PMID: 42151Nov 24, 1979

Catecholamine-mediated arrhythmias in acute myocardial infarction. Experimental evidence and role of beta-adrenoceptor blockade

South African Medical Journal = Suid-Afrikaanse Tydskrif Vir Geneeskunde
L H Opie, W F Lubbe


Ventricular fibrillation is a major mechanism of sudden death. The cellular link between catecholamine activity and the development of serious ventricular arrhythmias may be in the formation of cyclic adenosine monophosphate (cAMP). Cyclic AMP and agents promoting cAMP accumulation allow development of slow responses which, especially in the presence of regional ischaemia, could develop into ventricular fibrillation. The role of beta-antagonist agents in the therapy of acute myocardial infarction is analysed in relation to the hypothesis linking cAMP and ventricular fibrillation. Reasons for the limited effectiveness of anti-arrhythmic therapy with beta-antagonist agents are given.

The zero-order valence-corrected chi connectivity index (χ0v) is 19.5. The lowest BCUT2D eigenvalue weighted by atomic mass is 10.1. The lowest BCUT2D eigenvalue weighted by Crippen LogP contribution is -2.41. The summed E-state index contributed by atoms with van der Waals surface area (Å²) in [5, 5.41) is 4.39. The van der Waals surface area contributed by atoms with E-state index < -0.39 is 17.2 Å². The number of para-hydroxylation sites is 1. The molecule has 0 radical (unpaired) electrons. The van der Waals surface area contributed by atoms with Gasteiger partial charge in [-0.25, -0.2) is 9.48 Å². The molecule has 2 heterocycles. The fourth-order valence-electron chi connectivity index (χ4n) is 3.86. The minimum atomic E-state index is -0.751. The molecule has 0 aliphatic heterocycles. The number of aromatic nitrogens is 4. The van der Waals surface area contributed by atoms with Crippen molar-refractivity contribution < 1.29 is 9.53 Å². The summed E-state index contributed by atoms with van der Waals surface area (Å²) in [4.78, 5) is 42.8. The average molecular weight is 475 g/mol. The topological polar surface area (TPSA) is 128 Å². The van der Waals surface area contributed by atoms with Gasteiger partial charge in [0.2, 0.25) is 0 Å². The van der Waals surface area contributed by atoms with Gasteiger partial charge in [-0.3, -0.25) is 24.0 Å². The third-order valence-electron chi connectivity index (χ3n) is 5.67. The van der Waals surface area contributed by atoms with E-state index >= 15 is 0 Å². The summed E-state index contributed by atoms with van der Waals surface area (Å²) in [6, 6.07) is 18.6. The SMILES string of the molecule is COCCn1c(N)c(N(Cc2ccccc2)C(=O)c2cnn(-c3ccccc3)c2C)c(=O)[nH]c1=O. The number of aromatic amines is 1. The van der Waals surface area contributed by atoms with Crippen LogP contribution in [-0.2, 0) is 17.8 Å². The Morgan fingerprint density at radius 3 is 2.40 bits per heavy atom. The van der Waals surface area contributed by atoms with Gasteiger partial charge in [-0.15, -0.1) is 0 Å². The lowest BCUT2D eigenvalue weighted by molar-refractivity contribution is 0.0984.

Related Concepts

Ventricular Fibrillation
Depression, Chemical
Catecholamine [EPC]
Left Ventricular Structure
Antagonist Muscle Action
Anti-Arrhythmia Agents
Cyclic AMP

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